Building the Kariba Dam
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If one believes government-friendly publicity, the Kariba construction site was a birthplace of multiracial modernity. An ‘army of workmen, White and Black’ laboured in one of the region’s ‘wildest’ terrains, taming the mighty Zambesi, erecting a dam, and creating the world’s biggest reservoir around which ‘a large lakeshore civilisation’ was to grow.1 Glossy PR presented the Kariba workers as midwives of the new nation, from whose labour industrial Central Africa would emerge. Moreover, the work process itself made modern men: Africans, ‘many of them recruited straight from their kraals’, reportedly acquired new skills, earned good wages, and were initiated to ‘new wonders’ of civilisation — like taking a bath — by their ‘more urbane brothers’ (South African News Agencies 1959: 23). In white discourse, the Kariba construction site was the beating heart of the Federation’s transition stage, a microcosm in which men were uplifted and society transformed in an orderly fashion. Looking behind these narratives into internal government papers, accusations from outside parties, and witnesses’ accounts, however, the story of team spirit, edifying work, and proletarian heroism turns into one of repression, racism, and exploitation. As the author Doris Lessing correctly stated: the wonder of Kariba was only possible because of super-cheap African labour.2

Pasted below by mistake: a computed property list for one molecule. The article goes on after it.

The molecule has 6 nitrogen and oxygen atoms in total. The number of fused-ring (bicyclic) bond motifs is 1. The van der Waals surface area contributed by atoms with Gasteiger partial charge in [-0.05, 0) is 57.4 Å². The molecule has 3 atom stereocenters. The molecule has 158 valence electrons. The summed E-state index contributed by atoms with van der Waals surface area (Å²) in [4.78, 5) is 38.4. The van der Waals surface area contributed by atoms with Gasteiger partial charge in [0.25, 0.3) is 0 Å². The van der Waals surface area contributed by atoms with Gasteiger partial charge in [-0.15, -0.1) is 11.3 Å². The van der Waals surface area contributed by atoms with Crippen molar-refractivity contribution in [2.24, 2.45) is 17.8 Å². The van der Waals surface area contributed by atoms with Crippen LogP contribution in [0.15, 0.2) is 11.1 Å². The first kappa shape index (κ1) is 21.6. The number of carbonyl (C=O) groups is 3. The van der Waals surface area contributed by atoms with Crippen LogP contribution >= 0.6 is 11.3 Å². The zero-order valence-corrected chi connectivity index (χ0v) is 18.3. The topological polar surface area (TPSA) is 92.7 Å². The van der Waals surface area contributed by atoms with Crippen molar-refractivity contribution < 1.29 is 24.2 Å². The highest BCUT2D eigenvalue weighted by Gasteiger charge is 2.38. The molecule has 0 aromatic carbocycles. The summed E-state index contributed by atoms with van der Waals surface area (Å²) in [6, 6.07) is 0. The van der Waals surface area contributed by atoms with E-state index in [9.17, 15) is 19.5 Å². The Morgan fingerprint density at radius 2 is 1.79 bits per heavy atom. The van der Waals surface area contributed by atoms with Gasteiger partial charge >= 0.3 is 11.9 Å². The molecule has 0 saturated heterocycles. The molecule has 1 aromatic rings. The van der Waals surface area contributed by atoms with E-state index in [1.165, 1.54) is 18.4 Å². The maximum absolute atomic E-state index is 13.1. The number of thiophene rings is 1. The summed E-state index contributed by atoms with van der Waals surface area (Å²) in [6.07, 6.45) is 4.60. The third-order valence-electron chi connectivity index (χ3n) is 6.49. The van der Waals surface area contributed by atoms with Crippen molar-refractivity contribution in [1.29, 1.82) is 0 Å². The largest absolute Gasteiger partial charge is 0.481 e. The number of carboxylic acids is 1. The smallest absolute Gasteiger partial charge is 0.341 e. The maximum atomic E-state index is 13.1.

KeywordsConstruction Site Industrial Relation Black Worker Labour Policy Labour Expert
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